Joan Wallach Scott, Professor Emerita in the School of Social Science, first joined the Institute Faculty in 1985. Scott’s work has challenged the foundations of conventional historical practice, including the nature of historical evidence and historical experience and the role of narrative in the writing of history, from gender and questions of difference to underlying ideological systems.
In my lifetime, academic freedom has been repeatedly under
threat. In the 1950s, in the McCarthy era, hundreds of teachers
were interrogated about their political beliefs and summarily
fired, whether or not those beliefs had anything to do with
This article is a slightly edited excerpt of the lecture given
on the occasion of the awarding of the Edgar di Picciotto
International Prize of the Graduate Institute of Geneva to Joan
Wallach Scott, Professor Emerita in the School of Social
We can respect the right of free speech without having to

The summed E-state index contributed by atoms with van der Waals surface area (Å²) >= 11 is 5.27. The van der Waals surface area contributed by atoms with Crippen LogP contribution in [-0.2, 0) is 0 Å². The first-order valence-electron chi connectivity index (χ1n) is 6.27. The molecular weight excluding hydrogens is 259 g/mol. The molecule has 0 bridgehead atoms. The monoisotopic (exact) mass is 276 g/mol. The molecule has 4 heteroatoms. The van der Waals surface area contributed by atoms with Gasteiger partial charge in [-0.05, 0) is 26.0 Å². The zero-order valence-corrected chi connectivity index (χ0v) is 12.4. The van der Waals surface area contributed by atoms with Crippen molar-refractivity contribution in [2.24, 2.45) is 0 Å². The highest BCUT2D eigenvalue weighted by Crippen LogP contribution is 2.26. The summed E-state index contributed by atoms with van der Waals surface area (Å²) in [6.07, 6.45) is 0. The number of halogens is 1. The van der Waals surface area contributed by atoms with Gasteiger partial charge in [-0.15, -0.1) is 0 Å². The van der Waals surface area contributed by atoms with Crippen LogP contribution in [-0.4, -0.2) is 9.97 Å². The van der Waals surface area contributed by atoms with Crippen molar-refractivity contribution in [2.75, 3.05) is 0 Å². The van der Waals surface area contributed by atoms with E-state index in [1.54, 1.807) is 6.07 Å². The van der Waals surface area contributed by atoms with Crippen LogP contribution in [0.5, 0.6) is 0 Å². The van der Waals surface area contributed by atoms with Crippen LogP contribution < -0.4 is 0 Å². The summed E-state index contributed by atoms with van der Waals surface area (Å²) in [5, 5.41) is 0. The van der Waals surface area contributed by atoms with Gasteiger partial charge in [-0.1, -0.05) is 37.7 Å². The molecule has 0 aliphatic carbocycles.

respect the ideas being uttered. Critical thinking is precisely not
a program of neutrality, not tolerance of all opinion, not an
endorsement of the idea that anything goes. It is about how...
As controversy swirls in the wake of the revelations about the
abuses of women by powerful men in the arts, politics, media,
academia, restaurants, and elsewhere come to light, it is important
to remember that we are dealing not with exceptional...
Editions Amsterdam has published La Politique du Voile (2017), a
new translation of Professor Emerita Joan
Wallach Scott's book ThePolitics of the Veil (2007), an examination
of the French government's ban on the wearing of "conspicuous
Joan Wallach Scott, Professor
Emerita in the School of Social Science, has co-authored Les
Défis de la République: Genre, Territoires, Citoyenneté
(Presses De Sciences Po, 2017), which examines the conditions under
which new public policy mechanisms...
Joan Wallach Scott, Professor Emerita in the School of Social
Science, has authored Sex and Secularism (Princeton
University Press, 2017), which draws on a wealth of scholarship by
second-wave feminists and historians of religion, race, and...
In 2007, when Ségolène Royal announced her candidacy to the
Socialist primary for the presidential election, Laurent Fabius,
former prime minister under President François Mitterrand,
ironically commented: “But who will take care of the kids?”